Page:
Giuliani married Judith Nathan, a sales manager for a pharmaceutical company, on May 24, 2003. It was Giuliani's third marriage, and was also Nathan's third marriage after two prior divorces. Since leaving office as Mayor, Giuliani has remained politically active by campaigning for Republican candidates for political offices at all levels. He was one of the keynote speakers at the 2004 Republican National Convention, where he endorsed George W. Bush for re-election by recalling that immediately after the World Trade Center towers fell, "Without really thinking, based on just emotion, spontaneous, I grabbed the arm of then-Police Commissioner Bernard Kerik, and I said to him, 'Bernie, thank God George Bush is our president.'" After campaigning on behalf of George W. Bush in the 2004 election, he was reportedly the top choice for Secretary of Homeland Security after the resignation of Tom Ridge, but he declined the offer. Giuliani was described by Newsweek magazine in January of 2007 as "one of the most consistent cheerleaders for the president’s handling of the war in Iraq" and as of June of 2007 remained one of the few candidates for president to unequivocally support both the basis for the invasion and the execution of the war.
RUDY GIULIANI QUOTES
spending is discretionary. Read the Constitution. Congress has to
appropriate it; the President has to sign it. All spending is
discretionary and it has to be looked at from the point of view of, can we
afford it now? Is it appropriate to pass it on to the next generation?
This is what I did in
"Justice is serious business. Judges should judge. Making laws is the responsibility of an elected legislature. And amending the Constitution is the responsibility of the American people. Under my watch, it will stay that way."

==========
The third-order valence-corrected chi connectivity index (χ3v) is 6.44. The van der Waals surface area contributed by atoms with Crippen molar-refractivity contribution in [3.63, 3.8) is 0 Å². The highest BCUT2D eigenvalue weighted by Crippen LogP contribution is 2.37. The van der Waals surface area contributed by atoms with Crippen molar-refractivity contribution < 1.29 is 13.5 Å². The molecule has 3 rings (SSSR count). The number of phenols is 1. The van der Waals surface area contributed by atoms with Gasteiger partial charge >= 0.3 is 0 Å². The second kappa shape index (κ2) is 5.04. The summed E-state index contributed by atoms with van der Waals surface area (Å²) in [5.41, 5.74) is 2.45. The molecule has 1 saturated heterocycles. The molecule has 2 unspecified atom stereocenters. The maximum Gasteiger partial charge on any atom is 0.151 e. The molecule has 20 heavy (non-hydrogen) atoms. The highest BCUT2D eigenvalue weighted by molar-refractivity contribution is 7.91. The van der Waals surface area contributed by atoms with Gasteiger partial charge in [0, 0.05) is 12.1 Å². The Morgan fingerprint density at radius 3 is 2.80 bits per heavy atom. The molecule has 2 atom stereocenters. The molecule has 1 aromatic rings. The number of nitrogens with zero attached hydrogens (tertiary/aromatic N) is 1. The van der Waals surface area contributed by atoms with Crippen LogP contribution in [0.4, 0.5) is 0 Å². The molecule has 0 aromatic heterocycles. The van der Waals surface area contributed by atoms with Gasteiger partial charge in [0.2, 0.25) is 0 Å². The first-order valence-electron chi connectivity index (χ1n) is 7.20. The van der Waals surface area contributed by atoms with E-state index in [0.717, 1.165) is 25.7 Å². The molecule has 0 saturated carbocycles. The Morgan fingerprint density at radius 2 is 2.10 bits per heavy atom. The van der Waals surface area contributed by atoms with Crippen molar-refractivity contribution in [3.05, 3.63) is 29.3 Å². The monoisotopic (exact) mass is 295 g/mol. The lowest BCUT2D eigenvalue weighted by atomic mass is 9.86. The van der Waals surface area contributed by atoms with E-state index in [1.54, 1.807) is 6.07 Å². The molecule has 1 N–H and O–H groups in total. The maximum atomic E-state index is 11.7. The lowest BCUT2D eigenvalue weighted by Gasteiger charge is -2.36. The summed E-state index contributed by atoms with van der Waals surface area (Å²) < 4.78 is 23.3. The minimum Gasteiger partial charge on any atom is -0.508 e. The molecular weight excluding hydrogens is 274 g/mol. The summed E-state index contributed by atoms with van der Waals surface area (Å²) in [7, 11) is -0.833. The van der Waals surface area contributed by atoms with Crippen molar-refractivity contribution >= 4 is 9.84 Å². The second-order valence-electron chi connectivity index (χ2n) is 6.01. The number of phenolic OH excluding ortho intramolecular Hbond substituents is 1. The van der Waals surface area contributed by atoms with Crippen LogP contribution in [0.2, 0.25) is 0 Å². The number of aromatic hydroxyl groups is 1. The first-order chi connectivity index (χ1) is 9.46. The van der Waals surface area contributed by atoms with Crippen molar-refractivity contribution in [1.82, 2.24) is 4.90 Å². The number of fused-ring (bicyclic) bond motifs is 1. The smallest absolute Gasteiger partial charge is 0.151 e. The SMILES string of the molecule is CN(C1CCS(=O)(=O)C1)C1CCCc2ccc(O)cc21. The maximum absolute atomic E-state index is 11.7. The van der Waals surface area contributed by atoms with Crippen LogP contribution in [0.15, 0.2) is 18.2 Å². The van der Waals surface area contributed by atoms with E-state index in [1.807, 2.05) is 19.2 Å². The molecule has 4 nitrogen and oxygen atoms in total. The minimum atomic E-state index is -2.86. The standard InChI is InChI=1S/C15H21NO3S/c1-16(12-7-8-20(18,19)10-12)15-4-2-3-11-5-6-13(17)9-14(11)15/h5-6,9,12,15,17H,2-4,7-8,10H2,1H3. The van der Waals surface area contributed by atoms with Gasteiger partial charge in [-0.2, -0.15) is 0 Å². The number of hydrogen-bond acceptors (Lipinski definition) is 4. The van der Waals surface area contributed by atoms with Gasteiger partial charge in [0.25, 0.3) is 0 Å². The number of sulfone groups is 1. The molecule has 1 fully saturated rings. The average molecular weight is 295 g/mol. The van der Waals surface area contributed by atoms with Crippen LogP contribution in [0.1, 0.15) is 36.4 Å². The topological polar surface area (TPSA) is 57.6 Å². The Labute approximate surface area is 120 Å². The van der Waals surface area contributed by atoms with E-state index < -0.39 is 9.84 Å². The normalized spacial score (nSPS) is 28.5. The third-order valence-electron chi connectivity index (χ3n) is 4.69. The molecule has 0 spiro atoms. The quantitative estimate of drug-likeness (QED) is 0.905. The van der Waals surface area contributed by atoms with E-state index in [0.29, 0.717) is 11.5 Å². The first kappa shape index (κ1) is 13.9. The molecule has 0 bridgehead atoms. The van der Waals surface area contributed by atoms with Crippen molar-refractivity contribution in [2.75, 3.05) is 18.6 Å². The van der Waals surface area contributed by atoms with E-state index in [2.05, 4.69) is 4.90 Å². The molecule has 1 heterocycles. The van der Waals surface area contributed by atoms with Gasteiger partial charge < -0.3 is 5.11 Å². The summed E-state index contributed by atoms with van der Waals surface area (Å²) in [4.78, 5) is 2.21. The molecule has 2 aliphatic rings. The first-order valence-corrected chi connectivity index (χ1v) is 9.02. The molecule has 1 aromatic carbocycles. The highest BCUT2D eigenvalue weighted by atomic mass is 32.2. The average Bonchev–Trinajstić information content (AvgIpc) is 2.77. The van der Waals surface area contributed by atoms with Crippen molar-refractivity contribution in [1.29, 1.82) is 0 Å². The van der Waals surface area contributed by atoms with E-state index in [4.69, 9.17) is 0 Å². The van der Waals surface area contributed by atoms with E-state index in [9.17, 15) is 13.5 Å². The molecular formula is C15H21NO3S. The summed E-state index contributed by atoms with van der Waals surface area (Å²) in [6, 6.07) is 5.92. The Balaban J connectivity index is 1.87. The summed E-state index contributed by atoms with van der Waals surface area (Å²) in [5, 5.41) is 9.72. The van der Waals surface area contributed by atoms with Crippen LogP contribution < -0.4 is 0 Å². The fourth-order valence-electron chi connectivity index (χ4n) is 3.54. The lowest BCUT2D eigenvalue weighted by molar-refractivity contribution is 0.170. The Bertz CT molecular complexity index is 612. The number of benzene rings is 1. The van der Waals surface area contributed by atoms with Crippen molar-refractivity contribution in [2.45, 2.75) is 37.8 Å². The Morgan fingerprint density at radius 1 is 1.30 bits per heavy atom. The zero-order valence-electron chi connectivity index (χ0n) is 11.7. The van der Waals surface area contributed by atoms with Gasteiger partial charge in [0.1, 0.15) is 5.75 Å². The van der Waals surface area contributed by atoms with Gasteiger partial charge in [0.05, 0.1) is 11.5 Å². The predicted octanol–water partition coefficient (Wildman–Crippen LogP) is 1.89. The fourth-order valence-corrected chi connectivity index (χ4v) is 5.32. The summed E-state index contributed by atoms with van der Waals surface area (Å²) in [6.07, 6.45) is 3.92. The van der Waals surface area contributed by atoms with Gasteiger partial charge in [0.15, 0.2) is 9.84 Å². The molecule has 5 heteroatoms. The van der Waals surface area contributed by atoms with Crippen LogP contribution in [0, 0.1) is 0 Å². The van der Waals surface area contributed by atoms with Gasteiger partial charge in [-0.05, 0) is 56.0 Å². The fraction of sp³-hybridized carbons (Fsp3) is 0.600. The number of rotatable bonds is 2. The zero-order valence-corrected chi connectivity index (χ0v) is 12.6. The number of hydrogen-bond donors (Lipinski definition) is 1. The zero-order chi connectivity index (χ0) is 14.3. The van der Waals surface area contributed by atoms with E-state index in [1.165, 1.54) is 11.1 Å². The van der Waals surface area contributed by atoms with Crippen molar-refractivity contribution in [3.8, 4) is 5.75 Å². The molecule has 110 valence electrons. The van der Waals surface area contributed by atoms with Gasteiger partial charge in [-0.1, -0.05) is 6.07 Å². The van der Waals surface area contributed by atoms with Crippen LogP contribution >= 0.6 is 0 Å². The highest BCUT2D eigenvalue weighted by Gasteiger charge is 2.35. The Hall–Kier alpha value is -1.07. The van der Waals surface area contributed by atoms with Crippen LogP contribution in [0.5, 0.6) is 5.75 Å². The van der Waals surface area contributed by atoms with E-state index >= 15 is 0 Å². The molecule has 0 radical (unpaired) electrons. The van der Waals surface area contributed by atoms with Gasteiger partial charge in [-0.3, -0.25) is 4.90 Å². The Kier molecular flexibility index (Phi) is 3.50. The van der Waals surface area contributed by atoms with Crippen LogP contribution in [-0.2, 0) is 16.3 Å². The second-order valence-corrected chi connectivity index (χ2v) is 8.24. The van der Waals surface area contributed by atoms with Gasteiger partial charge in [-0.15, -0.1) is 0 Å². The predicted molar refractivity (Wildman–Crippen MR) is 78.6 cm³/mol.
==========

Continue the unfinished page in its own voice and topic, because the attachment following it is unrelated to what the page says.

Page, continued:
"I will restore fiscal discipline and cut wasteful Washington spending."
"The great challenge of our generation is to win the Terrorists’ War on Us. We need to stay on offense and address all the immediate threats we face. Our government and international institutions must transform themselves to fight the terrorists. To ensure our victory is permanent we need to work on changing the environment that allows terrorists to prosper. We will work closely with our allies to spread good government, global prosperity and defeat common enemies."
"Real immigration reform must put security first because border security and homeland security are inseparable in the Terrorists' War on Us. The first responsibility of the federal government is to protect our citizens by controlling America's borders, while ending illegal immigration and identifying every non-citizen in our nation. We must restore integrity, accountability and the rule of law to our immigration system to regain the faith of the American people."
"America is at a crossroads when it comes to our health care. All Americans want to increase the quality, affordability and portability of health care. Most Republicans believe in free-market solutions to the challenges we face. I believe we can reduce costs and improve the quality of care by increasing competition. We can do it through tax cuts, not tax hikes. We can do it by empowering patients and their doctors, not government bureaucrats. That's the American way to reform health care."